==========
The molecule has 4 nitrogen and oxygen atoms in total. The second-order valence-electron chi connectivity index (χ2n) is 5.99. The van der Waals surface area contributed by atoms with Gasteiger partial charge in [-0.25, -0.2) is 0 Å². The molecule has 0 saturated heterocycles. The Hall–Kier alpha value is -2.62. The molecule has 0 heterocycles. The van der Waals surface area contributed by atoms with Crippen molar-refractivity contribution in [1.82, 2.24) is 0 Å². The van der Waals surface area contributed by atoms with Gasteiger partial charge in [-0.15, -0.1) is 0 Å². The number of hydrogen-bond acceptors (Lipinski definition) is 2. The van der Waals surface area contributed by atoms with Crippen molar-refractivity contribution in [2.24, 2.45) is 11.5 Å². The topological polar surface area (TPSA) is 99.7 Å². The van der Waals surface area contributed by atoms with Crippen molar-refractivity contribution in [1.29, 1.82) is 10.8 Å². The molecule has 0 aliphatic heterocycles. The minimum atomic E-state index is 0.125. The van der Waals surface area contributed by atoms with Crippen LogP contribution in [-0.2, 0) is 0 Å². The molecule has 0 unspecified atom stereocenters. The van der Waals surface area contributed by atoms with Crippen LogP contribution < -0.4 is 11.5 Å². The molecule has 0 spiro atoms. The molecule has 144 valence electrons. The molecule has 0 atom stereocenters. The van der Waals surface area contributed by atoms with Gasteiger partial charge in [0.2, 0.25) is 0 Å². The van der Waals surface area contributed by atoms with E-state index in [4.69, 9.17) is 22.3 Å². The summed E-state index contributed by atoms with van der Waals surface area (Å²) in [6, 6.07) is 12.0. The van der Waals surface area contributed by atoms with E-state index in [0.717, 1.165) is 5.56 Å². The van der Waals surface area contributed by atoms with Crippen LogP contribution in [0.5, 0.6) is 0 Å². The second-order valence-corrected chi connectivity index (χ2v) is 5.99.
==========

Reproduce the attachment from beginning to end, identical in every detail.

The molecule has 4 nitrogen and oxygen atoms in total. The second-order valence-electron chi connectivity index (χ2n) is 5.99. The van der Waals surface area contributed by atoms with Gasteiger partial charge in [-0.25, -0.2) is 0 Å². The molecule has 0 saturated heterocycles. The Hall–Kier alpha value is -2.62. The molecule has 0 heterocycles. The van der Waals surface area contributed by atoms with Crippen molar-refractivity contribution in [1.82, 2.24) is 0 Å². The van der Waals surface area contributed by atoms with Gasteiger partial charge in [-0.15, -0.1) is 0 Å². The number of hydrogen-bond acceptors (Lipinski definition) is 2. The van der Waals surface area contributed by atoms with Crippen molar-refractivity contribution in [2.24, 2.45) is 11.5 Å². The topological polar surface area (TPSA) is 99.7 Å². The van der Waals surface area contributed by atoms with Crippen molar-refractivity contribution in [1.29, 1.82) is 10.8 Å². The molecule has 0 aliphatic heterocycles. The minimum atomic E-state index is 0.125. The van der Waals surface area contributed by atoms with Crippen LogP contribution in [-0.2, 0) is 0 Å². The molecule has 0 unspecified atom stereocenters. The van der Waals surface area contributed by atoms with Crippen LogP contribution < -0.4 is 11.5 Å². The molecule has 0 spiro atoms. The molecule has 144 valence electrons. The molecule has 0 atom stereocenters. The van der Waals surface area contributed by atoms with Gasteiger partial charge in [0.2, 0.25) is 0 Å². The van der Waals surface area contributed by atoms with E-state index in [4.69, 9.17) is 22.3 Å². The summed E-state index contributed by atoms with van der Waals surface area (Å²) in [6, 6.07) is 12.0. The van der Waals surface area contributed by atoms with E-state index in [0.717, 1.165) is 5.56 Å². The van der Waals surface area contributed by atoms with Crippen LogP contribution in [0.5, 0.6) is 0 Å². The second-order valence-corrected chi connectivity index (χ2v) is 5.99.